A third important element of composition is placement within the foreground. In 6th-century tradition, the closer a figure is to the viewer, the more important he or she is. Because of the style of Byzantine mosaics, the artists often showed that certain figures were in the foreground by having their feet or robes overlap those of other figures. A prime example is the mosaic of Justinian at San Vitale. The emperor’s robe and the paten he carries overlap the figures on either side of him; this, among many other traditional symbols, shows his dominance and importance. St. Simeon also shows signs of being in front of Mary and Jesus. A particular indication of this is the fact that his feet are so far down that they interrupt the border design, overlapping it. This is an indication that he is in front of the other figures, since no parts of their bodies do the same. While the tesserae depicting Mary’s feet are gone, the white line that divides the main image from the border remains unbroken where she stands, if only as a background paint. However, since the border is whole and the purple shade where her robes had been seems to stop before the border, one can draw the conclusion that her feet are not similarly low. This is one of the first discussed signs of St. Simeon’s importance, particularly since he is depicted as being shorter than Mary. This discrepancy likely means that he, too, is important in the mosaic, even though he might be less holy than the Virgin and Jesus. The halo, or nimbus, surrounding each figure’s head is yet another sign of importance; in fact, it is a symbol of their holiness. Many contemporary mosaics use the nimbus to show holiness as well. In The Miracle of Loaves and Fishes, Jesus is not only surrounded by a nimbus; it contains a jeweled cross, adding further importance and holiness. Jesus has a similar nimbus in the apse conch mosaic at St. Catherine’s, in addition to being situated in a mandorla. Even Justinian wears a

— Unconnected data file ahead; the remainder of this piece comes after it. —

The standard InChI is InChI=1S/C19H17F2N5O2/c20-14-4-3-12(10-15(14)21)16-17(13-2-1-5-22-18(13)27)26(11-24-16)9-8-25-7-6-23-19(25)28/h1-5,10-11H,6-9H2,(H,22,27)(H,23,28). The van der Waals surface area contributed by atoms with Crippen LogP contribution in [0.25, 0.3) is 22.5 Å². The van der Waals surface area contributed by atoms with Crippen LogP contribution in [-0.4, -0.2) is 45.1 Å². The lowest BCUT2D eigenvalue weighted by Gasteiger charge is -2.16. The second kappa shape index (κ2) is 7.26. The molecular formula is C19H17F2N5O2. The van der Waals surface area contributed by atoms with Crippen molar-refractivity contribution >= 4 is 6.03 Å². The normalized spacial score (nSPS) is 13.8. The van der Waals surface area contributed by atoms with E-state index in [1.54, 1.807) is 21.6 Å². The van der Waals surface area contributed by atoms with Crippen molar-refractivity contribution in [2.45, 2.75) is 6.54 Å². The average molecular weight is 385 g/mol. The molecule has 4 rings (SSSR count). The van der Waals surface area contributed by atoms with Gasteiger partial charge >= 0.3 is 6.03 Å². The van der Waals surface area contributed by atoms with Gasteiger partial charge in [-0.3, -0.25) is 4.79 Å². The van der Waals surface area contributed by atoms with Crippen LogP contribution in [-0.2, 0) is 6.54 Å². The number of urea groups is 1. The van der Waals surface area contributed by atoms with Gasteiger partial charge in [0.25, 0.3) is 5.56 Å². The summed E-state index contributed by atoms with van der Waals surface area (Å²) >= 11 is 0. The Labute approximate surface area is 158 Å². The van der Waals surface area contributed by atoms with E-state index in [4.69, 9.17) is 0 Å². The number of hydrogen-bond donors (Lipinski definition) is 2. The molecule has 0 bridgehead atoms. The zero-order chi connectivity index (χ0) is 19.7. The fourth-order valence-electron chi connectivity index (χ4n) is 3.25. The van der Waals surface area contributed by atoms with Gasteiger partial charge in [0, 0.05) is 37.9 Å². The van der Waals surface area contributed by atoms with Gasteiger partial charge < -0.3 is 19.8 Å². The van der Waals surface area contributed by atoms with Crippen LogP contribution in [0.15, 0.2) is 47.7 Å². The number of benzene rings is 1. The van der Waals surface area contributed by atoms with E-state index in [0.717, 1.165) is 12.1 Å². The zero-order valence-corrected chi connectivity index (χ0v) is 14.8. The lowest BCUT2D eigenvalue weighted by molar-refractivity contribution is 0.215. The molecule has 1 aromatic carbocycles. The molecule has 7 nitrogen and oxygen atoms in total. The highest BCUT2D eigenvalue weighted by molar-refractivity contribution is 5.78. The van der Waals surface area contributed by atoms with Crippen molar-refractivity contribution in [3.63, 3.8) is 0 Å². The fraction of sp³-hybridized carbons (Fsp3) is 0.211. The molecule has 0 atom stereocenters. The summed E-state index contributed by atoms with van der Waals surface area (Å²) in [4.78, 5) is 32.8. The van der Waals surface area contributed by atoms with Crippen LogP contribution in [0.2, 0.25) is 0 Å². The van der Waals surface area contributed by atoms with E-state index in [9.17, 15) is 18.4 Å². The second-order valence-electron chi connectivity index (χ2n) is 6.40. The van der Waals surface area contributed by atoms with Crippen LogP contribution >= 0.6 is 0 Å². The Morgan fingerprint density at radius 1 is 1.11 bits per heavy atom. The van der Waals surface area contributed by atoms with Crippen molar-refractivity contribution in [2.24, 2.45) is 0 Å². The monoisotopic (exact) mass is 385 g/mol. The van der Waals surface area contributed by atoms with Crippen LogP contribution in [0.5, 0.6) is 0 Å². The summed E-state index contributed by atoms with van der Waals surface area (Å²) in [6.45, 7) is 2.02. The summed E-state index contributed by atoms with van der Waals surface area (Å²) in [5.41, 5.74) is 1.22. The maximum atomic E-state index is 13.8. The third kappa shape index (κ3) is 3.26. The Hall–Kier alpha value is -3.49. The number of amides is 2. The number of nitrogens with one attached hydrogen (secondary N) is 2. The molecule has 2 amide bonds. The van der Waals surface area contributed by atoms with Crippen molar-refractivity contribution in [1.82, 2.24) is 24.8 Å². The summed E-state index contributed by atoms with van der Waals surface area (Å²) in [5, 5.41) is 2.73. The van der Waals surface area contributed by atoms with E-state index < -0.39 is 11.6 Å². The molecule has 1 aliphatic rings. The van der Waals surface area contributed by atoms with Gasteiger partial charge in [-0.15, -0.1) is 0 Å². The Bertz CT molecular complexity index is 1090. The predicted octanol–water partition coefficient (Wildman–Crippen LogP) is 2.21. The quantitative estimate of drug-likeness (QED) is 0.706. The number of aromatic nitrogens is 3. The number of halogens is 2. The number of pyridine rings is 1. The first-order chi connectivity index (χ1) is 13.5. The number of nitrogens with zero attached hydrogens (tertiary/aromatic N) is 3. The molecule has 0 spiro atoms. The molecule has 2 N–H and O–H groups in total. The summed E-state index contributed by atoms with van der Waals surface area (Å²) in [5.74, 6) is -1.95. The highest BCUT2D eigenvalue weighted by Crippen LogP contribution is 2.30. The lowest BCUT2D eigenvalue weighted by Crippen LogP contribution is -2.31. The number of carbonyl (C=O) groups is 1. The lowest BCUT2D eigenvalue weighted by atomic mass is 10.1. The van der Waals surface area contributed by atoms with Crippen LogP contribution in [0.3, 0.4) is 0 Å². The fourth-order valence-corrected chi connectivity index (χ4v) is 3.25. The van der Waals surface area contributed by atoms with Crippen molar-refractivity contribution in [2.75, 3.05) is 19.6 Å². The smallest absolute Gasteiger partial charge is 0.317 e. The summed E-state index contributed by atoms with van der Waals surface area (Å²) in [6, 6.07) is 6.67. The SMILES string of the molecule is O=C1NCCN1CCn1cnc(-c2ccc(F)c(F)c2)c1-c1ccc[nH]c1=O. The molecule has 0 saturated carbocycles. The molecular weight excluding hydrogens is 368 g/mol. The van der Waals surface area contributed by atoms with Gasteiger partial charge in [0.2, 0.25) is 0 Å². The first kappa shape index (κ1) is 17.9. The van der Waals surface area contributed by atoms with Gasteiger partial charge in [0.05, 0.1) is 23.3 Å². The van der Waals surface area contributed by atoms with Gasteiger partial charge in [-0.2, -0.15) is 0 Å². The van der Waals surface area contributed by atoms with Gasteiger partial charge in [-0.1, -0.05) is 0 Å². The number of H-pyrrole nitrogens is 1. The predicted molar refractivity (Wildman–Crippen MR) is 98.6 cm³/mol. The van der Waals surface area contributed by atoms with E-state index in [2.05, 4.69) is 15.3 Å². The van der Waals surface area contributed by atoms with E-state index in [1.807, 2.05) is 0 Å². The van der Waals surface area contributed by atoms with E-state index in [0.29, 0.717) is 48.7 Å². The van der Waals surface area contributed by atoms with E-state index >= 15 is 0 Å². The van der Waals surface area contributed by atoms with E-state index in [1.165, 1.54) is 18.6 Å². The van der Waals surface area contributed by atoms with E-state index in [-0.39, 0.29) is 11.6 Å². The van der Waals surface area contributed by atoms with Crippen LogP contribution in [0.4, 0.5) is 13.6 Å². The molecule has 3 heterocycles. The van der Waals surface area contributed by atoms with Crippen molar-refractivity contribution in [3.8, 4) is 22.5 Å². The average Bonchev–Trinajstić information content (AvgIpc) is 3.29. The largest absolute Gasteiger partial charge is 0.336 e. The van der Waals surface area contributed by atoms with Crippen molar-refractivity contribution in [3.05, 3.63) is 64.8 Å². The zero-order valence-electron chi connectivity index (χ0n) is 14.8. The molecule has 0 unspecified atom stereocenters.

nimbus in his mosaic at San Vitale. Unlike the Christ figures, his does not have a cross; it is merely gold with a colored border. Figures in other San Vitale mosaics, such as Jeremiah, have similar halos; the image of Jesus is wearing a halo with a cross. In the Presentation mosaic, all three figures are wearing nimbuses; this is a sign that all three are holy figures. All three have a plain sphere with a colored outline, even Jesus. The discrepancy here might have to do with the fact that he is still human; he has not ascended to heaven. The Arians on the Italian peninsula made this distinction between the two sides of Jesus. This gives an indication that the mosaic might have originated in an Arian church rather than an Orthodox one. One feature many early Byzantine mosaics have in common is a gold background. This background indicates a paradise landscape; Jesus has brought salvation to mankind, and everyone will reside in paradise. Many mosaics depicting Jesus have this gold background, including The Miracle of Loaves and Fishes. Even the mosaic of Justinian, which does not depict Jesus but does show the emperor as a holy figure, has a gold background. The Presentation mosaic is no exception to